By September 2011, it had become clear that Dorothy and I needed to do something about our living arrangements. Allow me to explain.
About 20 years ago, there were some ethical shenanigans going on in the Ohio legislature, and those led to some changes to the law. There have been a few tweaks since, and where we are today is here: lobbyists are allowed to spend $50 per year on food and drinks on behalf of any individual legislator; there is a $25 gift limit; and essentially, lobbyists cannot give anything of value to a legislator.
I have been a lobbyist for many years, but now Dorothy was a legislator, and this really interfered with our routines. We met with the agency in charge of enforcing the legislative ethics laws, and the bottom line was that the gift and food/drink limits applied, and furthermore, Dorothy would have to write me a check for rent anytime she spent the night at my place. If we went to dinner, we had to go Dutch. If we were to travel more than 50 miles, we would have to take her car - it's alright for the legislator to give the lobbyist something of value, but not the other way around.
As you might imagine, this did not sit well with her, but I had some fun with it.
We were already engaged, and we were planning to get married in 2012. Her appointment induced us to move the date up, and on October 26, 2011, we were married in Gatlinburg, Tennessee. This also led us to get cracking on the house plans we had been working on, and we put our respective properties up for sale in early 2012. More on that later.
For the rest of the year, we worked on wills, a trust, house plans, and packing up for an eventual move to a rental house, where we would live until our new house was built. The clearing at Wyndanwood continued, and I am forever grateful to my buddy Doug Peabody for all of his help with the clearing.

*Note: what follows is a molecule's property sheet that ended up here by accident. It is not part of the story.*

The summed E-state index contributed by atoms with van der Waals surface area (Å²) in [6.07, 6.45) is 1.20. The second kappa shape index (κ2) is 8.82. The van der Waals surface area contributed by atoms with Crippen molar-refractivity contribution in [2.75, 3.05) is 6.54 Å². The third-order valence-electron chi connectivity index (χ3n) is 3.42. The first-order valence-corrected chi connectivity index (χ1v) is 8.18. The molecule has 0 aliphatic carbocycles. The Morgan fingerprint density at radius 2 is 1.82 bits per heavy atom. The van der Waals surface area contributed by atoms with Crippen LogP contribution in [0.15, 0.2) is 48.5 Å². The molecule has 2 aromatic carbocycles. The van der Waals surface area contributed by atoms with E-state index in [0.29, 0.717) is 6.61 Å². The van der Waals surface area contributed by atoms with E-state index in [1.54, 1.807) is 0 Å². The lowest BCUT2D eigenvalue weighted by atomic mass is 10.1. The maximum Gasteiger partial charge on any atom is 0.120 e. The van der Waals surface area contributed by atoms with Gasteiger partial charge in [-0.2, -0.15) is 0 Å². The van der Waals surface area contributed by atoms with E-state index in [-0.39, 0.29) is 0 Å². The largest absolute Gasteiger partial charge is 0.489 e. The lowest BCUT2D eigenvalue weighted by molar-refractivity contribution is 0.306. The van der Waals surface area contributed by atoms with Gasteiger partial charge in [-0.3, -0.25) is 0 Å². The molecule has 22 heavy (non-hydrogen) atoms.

The other significant event of 2011 was that, after a few months on the new job, Dorothy decided that she could be a good legislator or a good attorney, but she didn't have time to be good at both. So in December 2011, she shut down her law practice. This was a major decision, and one that came with a financial cost, but it was the right decision. She is fully focused on her job as a legislator, and that is only fair to the people she represents.
Today is November 4, 2013. I started this post about 2 years ago...so I'll publish it now and catch up shortly!
Hard to believe that four months have passed since my last post. I'll take this opportunity to wish everyone a happy new year.
This seems like a good time to fill in the blanks for 2011, at least through October. It'll take another post to compete the year, which was stellar in so many respects.
If you've been keeping up. you might remember the enactment of House Bill 95 last spring. On July 26, I was presented the President's Club award from my CEO at our annual leadership dinner for my work on the legislation. The curved piece of glass to the left was the other President's Award that I received in 1999. I'd sure like to get one more before I retire...